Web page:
Tuesday, March 12

Lean In

I'm not sure that I've ever seen more hype around a business book before ... well, a business book that's much more than a business book.  It's a social commentary on women in the workforce that's gotten much bigger than just a book.

Lean In by Sheryl Sandberg.

She's been on the PR circuit, promoting her book, community, and ... well, movement ... for weeks now, in anticipation of the book's release.  Of course I first heard about it the "marketing way," through word-of-mouth with someone I ran into on the way to Starbucks!

I will say that I have not read the book yet, but from what I can tell while it's highly controversial, it's also heavily researched.  It certainly has sparked a lot of conversations about the gender gap.

Now I'm not necessarily going to play into the debate, because honestly I don't know the facts.  I will say that I have worked with and for women throughout my entire career, starting out with my very first job at JCPenney right through to my current post at Cohn & Wolfe as well as with my book publisher and the folks at NYU.  I personally have not seen any of the drama exhibited, but that is likely due to the industry that I operate within.

But Sheryl makes a couple of really good points.

First of all, it's not that men are over confident ... it's just that women need to be just as confident.  Self esteem is a good thing, in the workplace and at home.  Every one should have equal parts of it.  We have all seen lots of people, men and women of all ages, who could benefit from some confidence.  It's something I try to instill in both of my kids.

Secondly, let's get rid of theses stereotypes and let's stop perpetuating them.  I couldn't agree more.  Years ago I was very vocal about "take your daughter to work day," because I honestly couldn't understand why we would teach our kids that there's a difference between brothers and sisters when it comes to Mom & Dad's work.  It's just planting the seed in their minds at a young age that the girls have to try harder.  The more we stop the stereotyping, then the more the stereotyping will go away.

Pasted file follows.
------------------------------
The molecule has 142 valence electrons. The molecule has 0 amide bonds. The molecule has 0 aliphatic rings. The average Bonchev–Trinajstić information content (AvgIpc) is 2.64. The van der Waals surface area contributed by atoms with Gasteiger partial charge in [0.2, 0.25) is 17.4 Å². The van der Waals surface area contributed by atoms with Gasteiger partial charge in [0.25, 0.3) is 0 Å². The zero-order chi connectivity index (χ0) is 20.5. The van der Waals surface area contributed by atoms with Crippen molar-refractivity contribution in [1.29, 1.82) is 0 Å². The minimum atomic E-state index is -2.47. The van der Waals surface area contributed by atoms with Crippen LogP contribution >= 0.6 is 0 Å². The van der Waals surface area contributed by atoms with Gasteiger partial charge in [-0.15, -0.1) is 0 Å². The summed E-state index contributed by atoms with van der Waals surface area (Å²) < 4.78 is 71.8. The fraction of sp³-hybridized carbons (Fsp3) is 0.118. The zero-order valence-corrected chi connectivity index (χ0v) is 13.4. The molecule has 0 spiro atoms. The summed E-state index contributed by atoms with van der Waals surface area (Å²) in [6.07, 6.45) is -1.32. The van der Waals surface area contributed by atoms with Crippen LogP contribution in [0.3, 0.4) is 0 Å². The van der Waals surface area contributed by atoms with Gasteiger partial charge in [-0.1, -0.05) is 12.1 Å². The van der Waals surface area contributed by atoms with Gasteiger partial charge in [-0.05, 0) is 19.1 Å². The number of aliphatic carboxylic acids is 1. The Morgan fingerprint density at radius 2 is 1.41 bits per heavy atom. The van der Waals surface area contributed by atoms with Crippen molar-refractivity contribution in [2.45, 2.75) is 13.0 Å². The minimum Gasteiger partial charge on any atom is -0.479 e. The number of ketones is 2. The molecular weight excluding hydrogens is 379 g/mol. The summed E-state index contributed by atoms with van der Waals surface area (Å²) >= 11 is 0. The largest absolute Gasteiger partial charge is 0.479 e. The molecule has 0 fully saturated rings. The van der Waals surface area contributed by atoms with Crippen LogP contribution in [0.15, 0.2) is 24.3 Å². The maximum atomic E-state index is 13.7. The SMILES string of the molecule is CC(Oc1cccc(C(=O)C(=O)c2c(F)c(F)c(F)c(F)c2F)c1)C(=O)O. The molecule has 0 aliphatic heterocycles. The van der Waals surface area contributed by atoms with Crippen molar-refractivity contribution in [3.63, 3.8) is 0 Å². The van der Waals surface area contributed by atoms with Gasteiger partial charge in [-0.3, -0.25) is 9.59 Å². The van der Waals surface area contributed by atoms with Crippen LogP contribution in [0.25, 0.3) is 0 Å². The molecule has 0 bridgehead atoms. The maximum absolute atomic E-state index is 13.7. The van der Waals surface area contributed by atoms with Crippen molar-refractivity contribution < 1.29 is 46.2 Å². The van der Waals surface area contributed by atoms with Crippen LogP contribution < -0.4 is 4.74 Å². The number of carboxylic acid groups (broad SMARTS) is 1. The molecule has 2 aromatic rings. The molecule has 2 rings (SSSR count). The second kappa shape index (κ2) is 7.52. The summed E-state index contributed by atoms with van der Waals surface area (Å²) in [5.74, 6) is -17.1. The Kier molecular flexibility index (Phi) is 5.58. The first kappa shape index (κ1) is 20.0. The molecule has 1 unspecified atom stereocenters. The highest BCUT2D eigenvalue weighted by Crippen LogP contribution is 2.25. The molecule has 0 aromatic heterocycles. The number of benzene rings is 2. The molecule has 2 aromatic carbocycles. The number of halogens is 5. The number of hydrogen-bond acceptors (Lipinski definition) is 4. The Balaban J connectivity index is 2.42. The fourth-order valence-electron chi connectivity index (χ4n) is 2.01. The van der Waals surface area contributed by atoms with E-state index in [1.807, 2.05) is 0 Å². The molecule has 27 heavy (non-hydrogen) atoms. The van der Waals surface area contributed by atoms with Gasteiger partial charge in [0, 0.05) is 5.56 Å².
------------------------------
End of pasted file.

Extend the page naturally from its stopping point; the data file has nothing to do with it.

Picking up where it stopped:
I'm looking forward to reading the book, not because of the controversy or because of all the facts and figures ... but because Sheryl has done more than just write a book, she has started a community and I want to find out what it's all about.  I think that's pretty cool.

What's your experience?  Jim

Jim Joseph
President, Cohn & Wolfe NA
Author, The Experience Effect series
Marketing Professor, NYU


  1. I had not heard of this book but now I am intrigued. Can't wait to pick it up. Love the fact that Sheryl started a community and I want to also know more about it!

  2. Love that the topic is being addressed, but disappointed that the conversation is limited to mothers/parents. Singles and/or couples who do not have children also have struggles balancing work with personal responsibilities. Granted, children present a unique set of circumstances, but that shouldn't mean that other people aren't afforded the same courtesies to manage their lives. I've yet to see one interview or conversation that has acknowledged this. I'm sure people with children outnumber people without, but it doesn't change the fact that everyone makes choices and we all have only 24 hours in a day. "Leaning in" should be more inclusive.

  3. True enough ... "Lean In" should be inspiration for ALL of us, regardless. Isn't that the point, actually. As a single Dad for many many years, I'd like some consideration too. Not because I'm a Dad or a man or anything, but just because like everyone else I am juggling. JIM.